Lead the Life You Want: 3 Traits of Very Successful People

 Sales 2.0 Conference

Stew Friedman will be presenting more insight at the Sales 2.0 Conference in Philadelphia on March 16. Register now to join him there and learn more about how sales leaders can achieve greater levels of success in all areas of life.

In his book, Leading the Life You Want, Stew Friedman delves into the characteristics of successful people, including Sheryl Sandberg, Michelle Obama, and Bruce Springstein. Friedman, who is also the founding director of the Wharton Leadership Program and Wharton’s Work/Life Integration Project, has observed that super successful people have two things in common.

  • They are highly aware of the people and things that matter most in their lives.
  • They make compromises while staying true to themselves.

According to Friedman, these folks “help us see how we can cultivate a life in which our own values and social contributions work in harmony — not necessarily every minute of every day, but consistently over the course of time.”

Here are three things sales leaders can learn from super successful people.

1) Follow your own path — no matter what.

This sounds easy, but think about the different ways we’re pressured to conform and fit it. From the way we dress, to what we eat, to how we behave at the office, conformity abounds. Know what direction your own inner compass is pointing in, says Friedman, and follow it.

2) Apply your skills holistically.

Most of us have parts of us we express only at work, or, conversely, only in our personal life. The most successful people have found ways to integrate their dominant traits and use them holistically, no matter what environment they’re in.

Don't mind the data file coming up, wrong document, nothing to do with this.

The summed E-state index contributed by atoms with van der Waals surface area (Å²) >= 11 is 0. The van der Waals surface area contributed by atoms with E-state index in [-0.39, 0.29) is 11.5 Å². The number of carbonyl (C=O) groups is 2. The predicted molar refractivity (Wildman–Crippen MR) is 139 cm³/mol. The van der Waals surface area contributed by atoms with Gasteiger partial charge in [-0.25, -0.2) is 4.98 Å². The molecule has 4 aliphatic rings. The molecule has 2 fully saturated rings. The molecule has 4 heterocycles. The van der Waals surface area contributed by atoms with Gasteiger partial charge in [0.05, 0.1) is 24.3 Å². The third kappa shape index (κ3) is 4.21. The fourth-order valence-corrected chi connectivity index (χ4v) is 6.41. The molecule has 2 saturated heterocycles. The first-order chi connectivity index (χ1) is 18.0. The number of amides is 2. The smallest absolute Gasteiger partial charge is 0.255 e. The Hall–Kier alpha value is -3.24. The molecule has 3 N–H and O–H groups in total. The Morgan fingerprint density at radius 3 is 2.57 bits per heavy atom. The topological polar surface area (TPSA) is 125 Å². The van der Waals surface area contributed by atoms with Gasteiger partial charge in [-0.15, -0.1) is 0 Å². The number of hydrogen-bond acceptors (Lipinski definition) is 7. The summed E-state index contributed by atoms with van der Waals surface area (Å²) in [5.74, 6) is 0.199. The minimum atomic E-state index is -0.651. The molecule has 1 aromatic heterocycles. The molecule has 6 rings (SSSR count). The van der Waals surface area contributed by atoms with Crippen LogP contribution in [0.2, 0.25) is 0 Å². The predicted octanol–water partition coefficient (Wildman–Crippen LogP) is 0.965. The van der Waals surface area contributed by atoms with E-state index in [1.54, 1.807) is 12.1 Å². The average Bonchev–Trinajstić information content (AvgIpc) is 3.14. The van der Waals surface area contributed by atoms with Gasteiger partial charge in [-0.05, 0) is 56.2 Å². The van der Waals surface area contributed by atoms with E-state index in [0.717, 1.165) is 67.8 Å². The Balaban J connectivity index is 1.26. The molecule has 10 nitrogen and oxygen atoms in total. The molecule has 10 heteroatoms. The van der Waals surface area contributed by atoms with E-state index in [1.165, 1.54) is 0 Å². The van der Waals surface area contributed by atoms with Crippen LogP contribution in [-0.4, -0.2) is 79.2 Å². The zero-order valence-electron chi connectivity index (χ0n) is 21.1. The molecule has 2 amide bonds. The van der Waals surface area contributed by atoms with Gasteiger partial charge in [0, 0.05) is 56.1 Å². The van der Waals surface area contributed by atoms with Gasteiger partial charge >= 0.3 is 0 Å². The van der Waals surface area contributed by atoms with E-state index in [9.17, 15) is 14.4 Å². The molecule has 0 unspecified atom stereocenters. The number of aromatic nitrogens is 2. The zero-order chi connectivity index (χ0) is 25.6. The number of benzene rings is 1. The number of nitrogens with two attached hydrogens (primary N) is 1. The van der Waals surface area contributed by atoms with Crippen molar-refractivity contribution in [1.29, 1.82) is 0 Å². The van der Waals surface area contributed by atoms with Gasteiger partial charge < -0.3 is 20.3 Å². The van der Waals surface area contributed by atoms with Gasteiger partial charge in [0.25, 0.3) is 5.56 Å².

In his book, Friedman points to Eric Greitens, the former CEO of The Mission Continues, as an example.

Greitens’ story is captivating because, as film director J.J. Abrams told me, Greitens is a man in whom ‘form and function are one.’ All the human capital he has amassed is applied in his efforts to achieve current aims. For example: Greitens used the attitude and skills he has acquired as a boxer (in the domain of his private self) in his career as a military officer (his profession). Inspired by his grandfather’s stories, Greitens studied boxing with men who understood that the game was as much about physical training for technical excellence as it was about developing the psychological tools for winning combat. From boxing, Greitens learned that preparation is all, that one can and must remain calm in the face of fear, and that one should fight honorably.

3) Be open to change.

From product design to sales process, most sales leaders are always pushing for more innovation in their organizations. This can be difficult, as change is disruptive, and most of us rely on routine to stay balanced. But sometimes routines can turn into ruts and get in the way of progress and growth.

If you’re avoiding an innovation because your current schedule or routine doesn’t allow for it, find a way around it. Sometimes this can mean asking other people for help or delegating some of your responsibilities.

Join us in Philadelphia on March 16 and learn more from Stew Friedman on how to lead the life you want and become more successful.

Sales 2.0 Conference

[Image via Flickr / Rick Harrison]

About Lisa

Editorial Director at SellingPower.com.
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